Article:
- Former judge and Unity for Democracy and Justice Party leader Birtukan Mideksa remained in detention, serving a life sentence, since she was re-arrested in December 2008. Following international calls to improve her prison conditions, government officials moved her out of solitary confinement and she was later detained with other women prisoners. She received regular family visits but her lawyer reportedly had only intermittent access to her.
- Twenty-six former military officers and others affiliated with the Ginbot 7 political party, led by Berhanu Negga, were convicted on several charges related to planning an attack on the government early in the year. Those detained for many months in this case included Ginbot 7 party leader Andargachew Tsige's father, 80-year-old Tsige Habtemariam, believed to be in very poor health. Eighteen of the defendants were reported to have been tortured and otherwise ill-treated upon their arrest by Ethiopian security forces in May.
- Prisoner of conscience Sultan Fowsi Mohamed Ali, an independent mediator, remained in prison. He was arrested in Jijiga in September 2007, reportedly to prevent him from giving evidence to a UN fact-finding mission in the Somali Region.
- Bashir Makhtal, a Canadian citizen, was sentenced to life imprisonment on 3 August. He had been convicted on 27 July on four terror-related charges, including being a member of the ONLF. The government denied allegations that his trial was unfair. Bashir Makhtal consistently denied all charges. On 4 December, the Supreme Court heard his appeal, but upheld the conviction and sentence. His brother, Hassan Makhtal, was released from prison in October and died in November, reportedly from complications due to ill-treatment in detention
Freedom of expression
The authorities introduced various laws which negatively affected freedom of expression. Media workers were harassed by the authorities.
Charities and Societies Proclamation
In January, Parliament passed the Charities and Societies Proclamation, imposing strict controls and restrictions on civil society organizations whose work included human rights. If this law is enforced, international organizations would also be restricted from working on a range of human rights and democracy issues in Ethiopia without special permission. Similarly, local groups would be barred from human rights activities if they receive more than 10 per cent of their income from foreign sources, despite the fact that most depend heavily on support from outside Ethiopia. Even minor breaches of the law's provisions could invite severe criminal penalties, including fines and imprisonment. The Proclamation established a Charities and Societies Agency with broad discretionary power, including surveillance and interference in the management and operations of local organizations. The new law, expected to be implemented in early January 2010, puts at serious risk the ability of local and international organizations to monitor, report and advocate against human rights violations in Ethiopia. Some human rights groups scaled back their operations in the interim. Reregistration of local organizations under the new law began in October.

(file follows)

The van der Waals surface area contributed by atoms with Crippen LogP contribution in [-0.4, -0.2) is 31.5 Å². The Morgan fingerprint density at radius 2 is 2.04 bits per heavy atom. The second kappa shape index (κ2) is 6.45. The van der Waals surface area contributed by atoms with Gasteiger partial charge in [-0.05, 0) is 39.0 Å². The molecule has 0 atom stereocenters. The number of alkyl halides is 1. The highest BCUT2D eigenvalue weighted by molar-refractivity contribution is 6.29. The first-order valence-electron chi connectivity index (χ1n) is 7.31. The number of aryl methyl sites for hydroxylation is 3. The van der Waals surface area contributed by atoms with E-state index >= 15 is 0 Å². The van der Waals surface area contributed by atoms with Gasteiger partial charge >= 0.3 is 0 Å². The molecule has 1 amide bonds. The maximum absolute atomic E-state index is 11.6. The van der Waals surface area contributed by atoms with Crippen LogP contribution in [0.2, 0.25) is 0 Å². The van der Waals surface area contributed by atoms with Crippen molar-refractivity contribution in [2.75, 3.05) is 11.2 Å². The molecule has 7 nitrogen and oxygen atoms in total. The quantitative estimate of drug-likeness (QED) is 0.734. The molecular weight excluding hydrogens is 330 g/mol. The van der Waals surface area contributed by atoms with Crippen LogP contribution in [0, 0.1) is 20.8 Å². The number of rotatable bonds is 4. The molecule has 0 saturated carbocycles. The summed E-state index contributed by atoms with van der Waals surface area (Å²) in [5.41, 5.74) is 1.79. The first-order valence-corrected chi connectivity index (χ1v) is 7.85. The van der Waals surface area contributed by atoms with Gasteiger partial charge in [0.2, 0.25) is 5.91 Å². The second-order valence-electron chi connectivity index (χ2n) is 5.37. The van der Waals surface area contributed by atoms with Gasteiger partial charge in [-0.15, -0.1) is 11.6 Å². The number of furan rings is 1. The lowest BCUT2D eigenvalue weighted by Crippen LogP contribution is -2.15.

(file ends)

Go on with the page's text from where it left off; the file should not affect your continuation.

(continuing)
In July, parliament passed the Anti-Terrorism Proclamation which restricted freedom of expression, and may restrict peaceful assembly and the right to a fair trial – with serious implications in the run-up to Ethiopia's 2010 parliamentary elections. According to the Proclamation, "acts of terrorism" include damage to property and disruption of public services, for which an individual could be sentenced to 15 years in prison or even the death penalty. The Proclamation's definition of "acts of terrorism" is vague and could encompass legitimate expressions of dissent.